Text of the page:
Binge Britain

Britain has gorged itself in the last few years. As a nation, in the decade to 2007 our spending on holidays more than doubled to £1,068 per annum and spending on other forms of entertainment rose by 76% to £250 per month. But it was in housing that the UK really splashed out. Between 2001 and 2006 UK house prices rose by a staggering 90%.

To fund all this a spending binge has been accompanied by a borrowing binge. Between 1997 and 2008, the number of credit cards rose from 36 million to 71 million and consumer debt has now topped £1.4 trillion. 80% of UK consumer debt is made up of mortgages and 1 in 10 adults now spend more than their income.

Any sign that this bingeing might lead to a hangover was blithely swept aside. In 2004, when consumer debt broke £1 trillion, Hilary Cook, an investment director at Barclays Stockbrokers, said “We are borrowing against assets which have gone up massively, interest rates are still relatively low and we all have jobs,”

In these grizzled times of shrivelling credit and dwindling house prices, we might afford ourselves a wry smile at such attitudes. Like the confident predictions of the Federal Reserve in summer 1929 that “the fundamentals of the economy are sound”, with hindsight we can see that Del Boy is about to fall through the bar.

But if a little more restraint would have been welcome in the fat years, it is worth remembering Adam Smith; “What is prudence in the conduct of every private family, can scarce be folly in that of a great kingdom”. Reversing this, we can ask if this prudence was displayed by our leaders.

The answer is no. For all his nicknames incorporating ‘Prudence’ or ‘Capability’, for all the hackneyed descriptions including ‘dour’ and ‘responsible’, and for all the ‘Golden Rules’ of fiscal probity, no one in Britain has spent borrowed money on quite such a colossal scale as Gordon Brown. Between 1999 and 2008, government spending rose as a share of GDP from 37% to 42%. In cash terms, he will spend £163 billion more in 2007-2008 than he did in 1999-2000.

Despite the fact that the economy has been on an upward swing with an attendant rise in tax revenues, it still hasn’t been enough to cover the tab for this truly legendary session. Although government spending was 42% of GDP in 2007-2008, tax receipts are only 36.8%. Like the British people, Gordon Brown resorted to borrowing. The fiscal deficit has risen from -0.1% in 2001-2002 to 2.7% in 2007-2008.

If politicians are meant to lead by example then tens of thousands of British people have followed Gordon Brown’s example right into debt, negative equity and bankruptcy court.

It might look as though this binge followed by hangover is the old ‘boom and bust’ which Keynes regarded as an inevitable and wasteful failing of capitalism. But a friend of mine bought a flat 18 months ago, at the top of the market. At the time he commented that “Property never loses its value”. Now HBOS is predicting a 9% fall this year.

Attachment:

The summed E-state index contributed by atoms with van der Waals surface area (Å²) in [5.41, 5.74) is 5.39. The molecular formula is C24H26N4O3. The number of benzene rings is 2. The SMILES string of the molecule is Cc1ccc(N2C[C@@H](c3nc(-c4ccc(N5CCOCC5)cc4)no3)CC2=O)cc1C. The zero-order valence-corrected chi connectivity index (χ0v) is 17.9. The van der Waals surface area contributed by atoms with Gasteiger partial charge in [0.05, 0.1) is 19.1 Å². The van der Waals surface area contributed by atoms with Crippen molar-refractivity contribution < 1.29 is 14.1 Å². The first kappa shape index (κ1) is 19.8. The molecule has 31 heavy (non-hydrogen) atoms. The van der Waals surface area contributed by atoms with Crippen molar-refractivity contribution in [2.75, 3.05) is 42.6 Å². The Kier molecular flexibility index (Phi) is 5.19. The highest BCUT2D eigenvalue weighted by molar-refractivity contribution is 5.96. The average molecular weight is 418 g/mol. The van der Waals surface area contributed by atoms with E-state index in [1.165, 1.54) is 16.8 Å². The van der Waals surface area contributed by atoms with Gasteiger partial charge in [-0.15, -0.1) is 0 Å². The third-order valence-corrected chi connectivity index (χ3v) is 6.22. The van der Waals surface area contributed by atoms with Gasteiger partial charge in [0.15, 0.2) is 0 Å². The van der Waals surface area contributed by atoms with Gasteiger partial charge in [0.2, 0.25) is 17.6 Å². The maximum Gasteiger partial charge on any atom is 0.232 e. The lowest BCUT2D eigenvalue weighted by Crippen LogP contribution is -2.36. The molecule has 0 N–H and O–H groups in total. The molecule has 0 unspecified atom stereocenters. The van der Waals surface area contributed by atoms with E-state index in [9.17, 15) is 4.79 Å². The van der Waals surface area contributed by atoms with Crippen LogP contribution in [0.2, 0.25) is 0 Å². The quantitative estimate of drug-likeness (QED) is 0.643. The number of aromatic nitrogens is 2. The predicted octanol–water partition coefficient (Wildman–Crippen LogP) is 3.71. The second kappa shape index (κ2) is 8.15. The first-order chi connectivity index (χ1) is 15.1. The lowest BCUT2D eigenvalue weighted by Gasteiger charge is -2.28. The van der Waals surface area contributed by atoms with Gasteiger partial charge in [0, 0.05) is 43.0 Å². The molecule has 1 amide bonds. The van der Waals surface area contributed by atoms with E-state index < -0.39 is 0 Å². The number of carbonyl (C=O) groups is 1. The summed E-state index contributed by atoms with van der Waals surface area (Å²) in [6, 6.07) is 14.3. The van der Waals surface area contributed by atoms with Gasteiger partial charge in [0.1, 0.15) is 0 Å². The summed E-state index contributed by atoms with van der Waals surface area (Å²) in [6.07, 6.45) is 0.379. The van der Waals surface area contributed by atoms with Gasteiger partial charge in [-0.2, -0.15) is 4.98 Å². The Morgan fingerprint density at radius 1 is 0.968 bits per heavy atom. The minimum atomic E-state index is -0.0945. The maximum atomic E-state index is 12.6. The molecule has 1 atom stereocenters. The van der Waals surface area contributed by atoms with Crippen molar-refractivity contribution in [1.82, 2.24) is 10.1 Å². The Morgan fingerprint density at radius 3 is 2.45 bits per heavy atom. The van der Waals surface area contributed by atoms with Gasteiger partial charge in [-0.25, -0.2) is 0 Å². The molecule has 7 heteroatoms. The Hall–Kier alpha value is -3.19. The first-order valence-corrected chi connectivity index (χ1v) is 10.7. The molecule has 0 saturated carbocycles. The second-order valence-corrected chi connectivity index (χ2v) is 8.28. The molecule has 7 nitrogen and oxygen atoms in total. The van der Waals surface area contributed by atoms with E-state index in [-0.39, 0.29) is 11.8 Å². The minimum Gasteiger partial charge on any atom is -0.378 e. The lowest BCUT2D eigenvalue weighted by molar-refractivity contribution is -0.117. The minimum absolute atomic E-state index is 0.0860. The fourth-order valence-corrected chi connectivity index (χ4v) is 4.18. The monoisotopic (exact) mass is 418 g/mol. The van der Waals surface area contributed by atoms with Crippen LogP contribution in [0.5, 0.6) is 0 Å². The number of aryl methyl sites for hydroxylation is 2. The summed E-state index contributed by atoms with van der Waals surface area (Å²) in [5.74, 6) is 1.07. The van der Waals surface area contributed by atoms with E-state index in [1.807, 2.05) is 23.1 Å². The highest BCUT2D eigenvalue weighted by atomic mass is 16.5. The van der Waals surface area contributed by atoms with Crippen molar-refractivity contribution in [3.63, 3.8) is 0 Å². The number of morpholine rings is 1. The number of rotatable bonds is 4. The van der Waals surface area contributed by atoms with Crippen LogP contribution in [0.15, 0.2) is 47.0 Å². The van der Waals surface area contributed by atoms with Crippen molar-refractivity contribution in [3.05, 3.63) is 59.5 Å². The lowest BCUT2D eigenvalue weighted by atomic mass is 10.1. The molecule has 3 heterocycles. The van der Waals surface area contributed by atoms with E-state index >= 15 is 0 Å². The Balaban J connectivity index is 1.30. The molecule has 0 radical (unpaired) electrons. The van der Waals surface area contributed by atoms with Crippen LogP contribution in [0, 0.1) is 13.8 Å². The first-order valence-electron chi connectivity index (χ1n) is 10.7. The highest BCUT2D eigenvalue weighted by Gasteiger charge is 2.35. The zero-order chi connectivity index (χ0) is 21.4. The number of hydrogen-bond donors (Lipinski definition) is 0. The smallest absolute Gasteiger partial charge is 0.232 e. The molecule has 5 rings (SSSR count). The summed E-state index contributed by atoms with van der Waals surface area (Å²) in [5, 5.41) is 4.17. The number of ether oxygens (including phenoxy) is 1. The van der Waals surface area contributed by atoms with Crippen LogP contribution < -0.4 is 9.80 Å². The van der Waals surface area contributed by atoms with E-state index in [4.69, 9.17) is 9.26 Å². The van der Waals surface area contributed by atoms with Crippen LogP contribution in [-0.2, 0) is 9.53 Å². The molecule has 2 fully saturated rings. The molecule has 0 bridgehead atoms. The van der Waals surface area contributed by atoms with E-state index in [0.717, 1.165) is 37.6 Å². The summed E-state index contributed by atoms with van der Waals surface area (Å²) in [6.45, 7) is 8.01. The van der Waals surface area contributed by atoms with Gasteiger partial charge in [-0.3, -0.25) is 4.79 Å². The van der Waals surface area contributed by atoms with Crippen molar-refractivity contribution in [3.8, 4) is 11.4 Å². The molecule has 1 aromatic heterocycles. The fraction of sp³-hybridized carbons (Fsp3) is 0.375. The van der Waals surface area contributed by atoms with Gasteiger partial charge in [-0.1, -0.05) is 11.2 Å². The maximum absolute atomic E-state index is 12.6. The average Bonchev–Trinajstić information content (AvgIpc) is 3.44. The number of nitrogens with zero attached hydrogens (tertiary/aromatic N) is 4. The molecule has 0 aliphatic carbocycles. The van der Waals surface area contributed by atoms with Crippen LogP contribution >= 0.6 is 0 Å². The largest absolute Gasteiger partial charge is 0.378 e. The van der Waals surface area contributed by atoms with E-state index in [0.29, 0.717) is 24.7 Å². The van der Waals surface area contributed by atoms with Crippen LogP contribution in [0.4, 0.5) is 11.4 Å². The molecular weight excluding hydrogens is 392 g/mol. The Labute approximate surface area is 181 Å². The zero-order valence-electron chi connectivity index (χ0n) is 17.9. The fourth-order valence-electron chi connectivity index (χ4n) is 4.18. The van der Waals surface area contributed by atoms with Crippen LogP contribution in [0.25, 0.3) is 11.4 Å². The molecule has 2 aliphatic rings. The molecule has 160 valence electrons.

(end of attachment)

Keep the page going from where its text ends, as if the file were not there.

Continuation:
This friend grew up in the same suburb as me and saw the same crash as me in the early 1990’s. Like me, he saw negative equity and repossessions. Yet, he, and millions of others, continued to believe that the bubble would never burst. And this wilful ignorance is not an inherent part of the capitalist system. There is nothing in the economics of Adam Smith or Milton Friedman which dictates that people will delude themselves. Perhaps, as William Stanley Jevons wrote in 1867, “These periodic collapses are really mental in their nature, depending on variations of despondency, hopefulness, excitement, disappointment and panic”

A recent study by psychologists at Stanford found that compulsive spending was linked to depression and anxiety. More recently scientists have located the areas of the brain that control (or rather don’t control) spending, the nucleus accumbens and the insula. However, the Stanford report claimed that only “5.5 percent of men and 6.0 percent of women” are compulsive spenders, not the sorts of numbers which would explain the binge.

We have seen in the last few years, with people betting on an ever upward trend, a type of mass delusion which has its own psychology. What is clear is that psychology gives us a set of tools which can help us understand the uneconomic behaviour of homo economicus.

This ability for self delusion, as demonstrated by my humble friend and Ms Cook of Barclays, has a long history. Writing on just such another bout, JK Galbraith commented that “Men have been swindled by other men on many occasions. The autumn of 1929 was, perhaps, the first occasion when men succeeded on a large scale in swindling themselves.” It wasn’t the last.